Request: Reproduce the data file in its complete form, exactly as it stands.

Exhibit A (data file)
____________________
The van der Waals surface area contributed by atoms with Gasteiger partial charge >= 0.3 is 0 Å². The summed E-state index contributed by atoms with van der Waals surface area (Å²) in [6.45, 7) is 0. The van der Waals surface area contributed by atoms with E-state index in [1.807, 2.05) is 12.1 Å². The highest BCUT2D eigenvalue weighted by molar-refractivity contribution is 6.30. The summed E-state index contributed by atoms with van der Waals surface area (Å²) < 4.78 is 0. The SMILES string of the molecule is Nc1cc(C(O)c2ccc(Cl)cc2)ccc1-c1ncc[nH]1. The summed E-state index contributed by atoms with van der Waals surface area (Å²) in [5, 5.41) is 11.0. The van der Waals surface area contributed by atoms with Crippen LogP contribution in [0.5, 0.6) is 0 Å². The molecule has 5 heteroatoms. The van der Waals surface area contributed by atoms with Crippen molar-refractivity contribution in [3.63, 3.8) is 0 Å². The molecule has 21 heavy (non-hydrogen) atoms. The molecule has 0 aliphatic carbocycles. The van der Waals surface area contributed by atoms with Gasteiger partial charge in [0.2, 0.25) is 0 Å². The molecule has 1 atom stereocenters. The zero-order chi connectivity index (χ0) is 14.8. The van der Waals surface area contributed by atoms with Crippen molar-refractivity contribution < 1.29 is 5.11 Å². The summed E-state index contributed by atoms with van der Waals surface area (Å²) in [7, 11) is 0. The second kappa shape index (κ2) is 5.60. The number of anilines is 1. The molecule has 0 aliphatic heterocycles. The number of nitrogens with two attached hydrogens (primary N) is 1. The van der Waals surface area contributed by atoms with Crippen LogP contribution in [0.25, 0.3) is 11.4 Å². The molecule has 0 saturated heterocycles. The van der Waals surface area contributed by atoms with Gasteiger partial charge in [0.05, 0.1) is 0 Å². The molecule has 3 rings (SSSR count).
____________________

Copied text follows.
The van der Waals surface area contributed by atoms with Gasteiger partial charge >= 0.3 is 0 Å². The summed E-state index contributed by atoms with van der Waals surface area (Å²) in [6.45, 7) is 0. The van der Waals surface area contributed by atoms with E-state index in [1.807, 2.05) is 12.1 Å². The highest BCUT2D eigenvalue weighted by molar-refractivity contribution is 6.30. The summed E-state index contributed by atoms with van der Waals surface area (Å²) < 4.78 is 0. The SMILES string of the molecule is Nc1cc(C(O)c2ccc(Cl)cc2)ccc1-c1ncc[nH]1. The summed E-state index contributed by atoms with van der Waals surface area (Å²) in [5, 5.41) is 11.0. The van der Waals surface area contributed by atoms with Crippen LogP contribution in [0.5, 0.6) is 0 Å². The molecule has 5 heteroatoms. The van der Waals surface area contributed by atoms with Crippen molar-refractivity contribution in [3.63, 3.8) is 0 Å². The molecule has 21 heavy (non-hydrogen) atoms. The molecule has 0 aliphatic carbocycles. The van der Waals surface area contributed by atoms with Gasteiger partial charge in [0.2, 0.25) is 0 Å². The molecule has 1 atom stereocenters. The zero-order chi connectivity index (χ0) is 14.8. The van der Waals surface area contributed by atoms with Crippen molar-refractivity contribution < 1.29 is 5.11 Å². The summed E-state index contributed by atoms with van der Waals surface area (Å²) in [7, 11) is 0. The second kappa shape index (κ2) is 5.60. The number of anilines is 1. The molecule has 0 aliphatic heterocycles. The number of nitrogens with two attached hydrogens (primary N) is 1. The van der Waals surface area contributed by atoms with Crippen LogP contribution in [0.25, 0.3) is 11.4 Å². The molecule has 0 saturated heterocycles. The van der Waals surface area contributed by atoms with Gasteiger partial charge in [0.05, 0.1) is 0 Å². The molecule has 3 rings (SSSR count).